Unpacking intragovernmental coordination : an interdisciplinary exploration to advance the multisectoral approach to universal health coverage in Uganda
Advancing a multisectoral approach to universal health coverage in Uganda and similar contexts is crucial for enhancing overall health and wellbeing. This PhD research focuses on intragovernmental coordination, exploring the complexities and ongoing challenges of coordinating actions among different government entities across various sectors, to advance multisectoral efforts, particularly towards health Sustainable Development Goals espoused under universal health coverage. The study adopts an interdisciplinary and theoretical-empirical approach, comprising theory development, empirical inquiry, and synthesis of findings. The theory development phase created conceptual tools like a multidimensional coordination framework, a typology of coordination instruments, and a multitheoretical framework. Empirically, a single-embedded case study of Uganda’s national government was conducted using qualitative methods like narrative reviews, stakeholder engagements, interviews, and document reviews. The findings reveal that intragovernmental coordination is a multifaceted process involving external-internal and vertical-horizontal relationships aimed at achieving short, medium, or long-term outcomes. The government's bureaucratic structure, historical legacies, power dynamics, and external influences all play crucial roles in shaping coordination efforts. The study highlights the impact of factors such as coordination costs, institutional arrangements, and political dynamics on the coordination process. The research identifies the influence of neoliberal principles promoted under New Public Management and donor agendas on government coordination strategies, as well as the challenges posed by fragmented governance structures and counter-reforms. Coordination is achieved through structural tools and management processes underpinned mainly by hierarchy and network mechanisms. It emphasizes the need for instrument mixes to promote coordination, taking into account contextual factors and actors' behaviors. Horizontal coordination between the health and other sectors is influenced by technical and political considerations, highlighting the importance of addressing asymmetrical interests, political dynamics and fostering mutual understanding among stakeholders. The study concludes that achieving multisectoral goals like universal health coverage requires effective intragovernmental coordination, which necessitates a nuanced understanding of the complexities involved. It advocates for interdisciplinary approaches drawing from fields like public administration, organizational theory, development studies and political science to inform policy and practice. Policy actions should incentivize alignment of interests, manage coordination costs, and navigate historical institutional political and power contexts. Additionally, it stresses the importance of ongoing theory -informed research, iterative learning, time and resources to guide institutional change and promote shared visions of coordination across government sectors. It underscores the interaction dynamics among coordination instruments. Finally, it suggests that the health sector's role in multisectoral efforts should be adaptable based on specific contexts and needs.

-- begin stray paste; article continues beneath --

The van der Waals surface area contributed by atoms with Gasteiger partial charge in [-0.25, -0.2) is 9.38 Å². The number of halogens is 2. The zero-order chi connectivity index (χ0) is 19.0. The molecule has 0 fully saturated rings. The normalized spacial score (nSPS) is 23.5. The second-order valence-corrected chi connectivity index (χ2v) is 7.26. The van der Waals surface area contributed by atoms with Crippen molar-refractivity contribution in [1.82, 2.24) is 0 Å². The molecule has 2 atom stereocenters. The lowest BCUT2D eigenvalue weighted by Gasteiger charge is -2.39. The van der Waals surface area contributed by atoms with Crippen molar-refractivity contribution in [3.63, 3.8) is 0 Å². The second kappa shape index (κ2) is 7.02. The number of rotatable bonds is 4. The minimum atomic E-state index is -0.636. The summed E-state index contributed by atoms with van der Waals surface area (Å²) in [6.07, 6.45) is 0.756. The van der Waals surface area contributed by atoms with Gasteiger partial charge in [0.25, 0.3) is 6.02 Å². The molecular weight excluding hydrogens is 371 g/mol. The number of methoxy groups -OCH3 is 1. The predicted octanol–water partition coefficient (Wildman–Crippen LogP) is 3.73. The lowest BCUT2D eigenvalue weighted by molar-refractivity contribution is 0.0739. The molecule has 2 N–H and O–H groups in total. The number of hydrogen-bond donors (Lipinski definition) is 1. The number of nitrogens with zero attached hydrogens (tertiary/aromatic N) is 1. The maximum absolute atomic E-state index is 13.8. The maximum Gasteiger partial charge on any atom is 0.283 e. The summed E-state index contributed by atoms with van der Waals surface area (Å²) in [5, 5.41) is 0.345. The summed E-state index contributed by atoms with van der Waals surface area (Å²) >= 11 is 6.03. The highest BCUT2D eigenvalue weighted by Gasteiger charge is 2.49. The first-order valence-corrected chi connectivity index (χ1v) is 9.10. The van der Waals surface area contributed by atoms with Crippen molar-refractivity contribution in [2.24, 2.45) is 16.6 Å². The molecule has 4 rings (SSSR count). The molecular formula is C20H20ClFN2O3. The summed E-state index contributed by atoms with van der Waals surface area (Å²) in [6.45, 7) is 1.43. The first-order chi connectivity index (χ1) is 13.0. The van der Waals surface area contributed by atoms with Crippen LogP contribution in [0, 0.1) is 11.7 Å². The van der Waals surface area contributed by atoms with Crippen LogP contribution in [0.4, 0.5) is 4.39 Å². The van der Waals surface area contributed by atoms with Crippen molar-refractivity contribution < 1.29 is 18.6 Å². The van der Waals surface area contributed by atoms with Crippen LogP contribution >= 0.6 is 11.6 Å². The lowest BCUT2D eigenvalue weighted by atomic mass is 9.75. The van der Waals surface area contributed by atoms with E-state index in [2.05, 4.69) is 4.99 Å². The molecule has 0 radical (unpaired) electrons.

Antwerp : University of Antwerp, Institute of Development Policy , 2024
359 p.
Supervisor: Titeca, Kristof [Supervisor]
Supervisor: Van Belle, Sara [Supervisor]
Supervisor: Criel, Bart [Supervisor]
Supervisor: Ssengooba, Freddie [Supervisor]
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Creation 02.04.2024
Last edited 03.04.2024
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